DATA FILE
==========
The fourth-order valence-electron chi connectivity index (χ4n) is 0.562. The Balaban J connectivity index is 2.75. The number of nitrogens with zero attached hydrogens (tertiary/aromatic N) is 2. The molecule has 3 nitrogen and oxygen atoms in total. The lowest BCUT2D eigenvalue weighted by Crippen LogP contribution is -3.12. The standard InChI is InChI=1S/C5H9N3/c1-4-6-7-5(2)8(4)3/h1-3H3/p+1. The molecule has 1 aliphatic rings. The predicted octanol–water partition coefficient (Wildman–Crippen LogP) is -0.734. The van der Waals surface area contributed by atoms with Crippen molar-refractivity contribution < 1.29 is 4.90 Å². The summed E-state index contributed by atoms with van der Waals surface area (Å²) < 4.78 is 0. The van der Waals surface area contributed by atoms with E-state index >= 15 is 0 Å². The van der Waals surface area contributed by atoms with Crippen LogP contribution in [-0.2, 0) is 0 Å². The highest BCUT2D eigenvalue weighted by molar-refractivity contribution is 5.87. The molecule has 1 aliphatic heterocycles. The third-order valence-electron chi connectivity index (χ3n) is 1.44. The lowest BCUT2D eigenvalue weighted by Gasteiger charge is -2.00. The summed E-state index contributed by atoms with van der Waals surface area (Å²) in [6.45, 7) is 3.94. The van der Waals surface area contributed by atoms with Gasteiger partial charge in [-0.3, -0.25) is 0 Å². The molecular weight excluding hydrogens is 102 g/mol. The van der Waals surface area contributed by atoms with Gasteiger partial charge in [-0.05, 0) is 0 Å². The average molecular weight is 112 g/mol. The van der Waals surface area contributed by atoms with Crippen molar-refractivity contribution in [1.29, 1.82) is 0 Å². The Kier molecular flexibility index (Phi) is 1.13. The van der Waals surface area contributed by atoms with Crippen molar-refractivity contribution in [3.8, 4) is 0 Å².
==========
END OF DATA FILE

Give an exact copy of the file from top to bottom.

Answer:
The fourth-order valence-electron chi connectivity index (χ4n) is 0.562. The Balaban J connectivity index is 2.75. The number of nitrogens with zero attached hydrogens (tertiary/aromatic N) is 2. The molecule has 3 nitrogen and oxygen atoms in total. The lowest BCUT2D eigenvalue weighted by Crippen LogP contribution is -3.12. The standard InChI is InChI=1S/C5H9N3/c1-4-6-7-5(2)8(4)3/h1-3H3/p+1. The molecule has 1 aliphatic rings. The predicted octanol–water partition coefficient (Wildman–Crippen LogP) is -0.734. The van der Waals surface area contributed by atoms with Crippen molar-refractivity contribution < 1.29 is 4.90 Å². The summed E-state index contributed by atoms with van der Waals surface area (Å²) < 4.78 is 0. The van der Waals surface area contributed by atoms with E-state index >= 15 is 0 Å². The van der Waals surface area contributed by atoms with Crippen LogP contribution in [-0.2, 0) is 0 Å². The highest BCUT2D eigenvalue weighted by molar-refractivity contribution is 5.87. The molecule has 1 aliphatic heterocycles. The third-order valence-electron chi connectivity index (χ3n) is 1.44. The lowest BCUT2D eigenvalue weighted by Gasteiger charge is -2.00. The summed E-state index contributed by atoms with van der Waals surface area (Å²) in [6.45, 7) is 3.94. The van der Waals surface area contributed by atoms with Gasteiger partial charge in [-0.3, -0.25) is 0 Å². The molecular weight excluding hydrogens is 102 g/mol. The van der Waals surface area contributed by atoms with Gasteiger partial charge in [-0.05, 0) is 0 Å². The average molecular weight is 112 g/mol. The van der Waals surface area contributed by atoms with Crippen molar-refractivity contribution in [1.29, 1.82) is 0 Å². The Kier molecular flexibility index (Phi) is 1.13. The van der Waals surface area contributed by atoms with Crippen molar-refractivity contribution in [3.8, 4) is 0 Å².